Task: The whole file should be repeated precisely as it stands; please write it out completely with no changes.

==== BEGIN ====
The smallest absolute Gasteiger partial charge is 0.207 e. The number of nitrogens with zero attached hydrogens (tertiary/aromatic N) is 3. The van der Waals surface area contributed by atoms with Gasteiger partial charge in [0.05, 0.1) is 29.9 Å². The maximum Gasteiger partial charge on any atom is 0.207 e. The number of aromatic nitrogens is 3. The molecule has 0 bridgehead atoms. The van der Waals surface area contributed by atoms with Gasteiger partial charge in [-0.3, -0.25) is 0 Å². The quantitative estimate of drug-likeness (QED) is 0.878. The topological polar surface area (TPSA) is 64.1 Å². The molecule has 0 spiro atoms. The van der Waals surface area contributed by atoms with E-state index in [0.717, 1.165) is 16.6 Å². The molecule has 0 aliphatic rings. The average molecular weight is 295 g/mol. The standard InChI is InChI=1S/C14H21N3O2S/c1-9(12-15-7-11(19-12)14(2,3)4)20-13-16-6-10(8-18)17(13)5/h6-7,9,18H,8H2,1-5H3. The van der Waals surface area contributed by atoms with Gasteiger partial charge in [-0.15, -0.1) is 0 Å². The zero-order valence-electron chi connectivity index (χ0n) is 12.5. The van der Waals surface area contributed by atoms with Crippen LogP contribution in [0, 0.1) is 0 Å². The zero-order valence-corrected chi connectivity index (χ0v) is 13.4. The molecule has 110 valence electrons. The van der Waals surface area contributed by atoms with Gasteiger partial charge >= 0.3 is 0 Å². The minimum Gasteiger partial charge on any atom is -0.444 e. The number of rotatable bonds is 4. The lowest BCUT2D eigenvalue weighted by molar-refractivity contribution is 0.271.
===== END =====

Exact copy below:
The smallest absolute Gasteiger partial charge is 0.207 e. The number of nitrogens with zero attached hydrogens (tertiary/aromatic N) is 3. The van der Waals surface area contributed by atoms with Gasteiger partial charge in [0.05, 0.1) is 29.9 Å². The maximum Gasteiger partial charge on any atom is 0.207 e. The number of aromatic nitrogens is 3. The molecule has 0 bridgehead atoms. The van der Waals surface area contributed by atoms with Gasteiger partial charge in [-0.3, -0.25) is 0 Å². The quantitative estimate of drug-likeness (QED) is 0.878. The topological polar surface area (TPSA) is 64.1 Å². The molecule has 0 spiro atoms. The van der Waals surface area contributed by atoms with E-state index in [0.717, 1.165) is 16.6 Å². The molecule has 0 aliphatic rings. The average molecular weight is 295 g/mol. The standard InChI is InChI=1S/C14H21N3O2S/c1-9(12-15-7-11(19-12)14(2,3)4)20-13-16-6-10(8-18)17(13)5/h6-7,9,18H,8H2,1-5H3. The van der Waals surface area contributed by atoms with Gasteiger partial charge in [-0.15, -0.1) is 0 Å². The zero-order valence-electron chi connectivity index (χ0n) is 12.5. The van der Waals surface area contributed by atoms with Crippen LogP contribution in [0, 0.1) is 0 Å². The zero-order valence-corrected chi connectivity index (χ0v) is 13.4. The molecule has 110 valence electrons. The van der Waals surface area contributed by atoms with Gasteiger partial charge >= 0.3 is 0 Å². The minimum Gasteiger partial charge on any atom is -0.444 e. The number of rotatable bonds is 4. The lowest BCUT2D eigenvalue weighted by molar-refractivity contribution is 0.271.